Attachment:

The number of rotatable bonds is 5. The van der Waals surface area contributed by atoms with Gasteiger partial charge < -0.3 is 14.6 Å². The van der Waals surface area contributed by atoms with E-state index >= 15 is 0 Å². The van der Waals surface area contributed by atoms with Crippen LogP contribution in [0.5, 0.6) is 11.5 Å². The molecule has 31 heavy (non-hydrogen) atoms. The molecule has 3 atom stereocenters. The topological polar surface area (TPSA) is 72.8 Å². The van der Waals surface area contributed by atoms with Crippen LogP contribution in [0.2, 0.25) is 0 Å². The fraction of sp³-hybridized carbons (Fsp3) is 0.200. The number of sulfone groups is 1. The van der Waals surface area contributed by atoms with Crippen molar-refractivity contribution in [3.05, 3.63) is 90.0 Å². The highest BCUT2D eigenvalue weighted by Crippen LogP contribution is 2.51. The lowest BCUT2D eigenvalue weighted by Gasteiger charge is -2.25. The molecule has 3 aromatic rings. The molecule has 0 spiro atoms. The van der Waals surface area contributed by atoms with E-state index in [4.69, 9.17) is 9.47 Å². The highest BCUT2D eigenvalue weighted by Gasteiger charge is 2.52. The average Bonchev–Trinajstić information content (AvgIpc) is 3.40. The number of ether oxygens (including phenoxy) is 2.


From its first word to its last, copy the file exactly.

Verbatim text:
The number of rotatable bonds is 5. The van der Waals surface area contributed by atoms with Gasteiger partial charge < -0.3 is 14.6 Å². The van der Waals surface area contributed by atoms with E-state index >= 15 is 0 Å². The van der Waals surface area contributed by atoms with Crippen LogP contribution in [0.5, 0.6) is 11.5 Å². The molecule has 31 heavy (non-hydrogen) atoms. The molecule has 3 atom stereocenters. The topological polar surface area (TPSA) is 72.8 Å². The van der Waals surface area contributed by atoms with Crippen LogP contribution in [0.2, 0.25) is 0 Å². The fraction of sp³-hybridized carbons (Fsp3) is 0.200. The number of sulfone groups is 1. The van der Waals surface area contributed by atoms with Crippen molar-refractivity contribution in [3.05, 3.63) is 90.0 Å². The highest BCUT2D eigenvalue weighted by Crippen LogP contribution is 2.51. The lowest BCUT2D eigenvalue weighted by Gasteiger charge is -2.25. The molecule has 3 aromatic rings. The molecule has 0 spiro atoms. The van der Waals surface area contributed by atoms with E-state index in [4.69, 9.17) is 9.47 Å². The highest BCUT2D eigenvalue weighted by Gasteiger charge is 2.52. The average Bonchev–Trinajstić information content (AvgIpc) is 3.40. The number of ether oxygens (including phenoxy) is 2.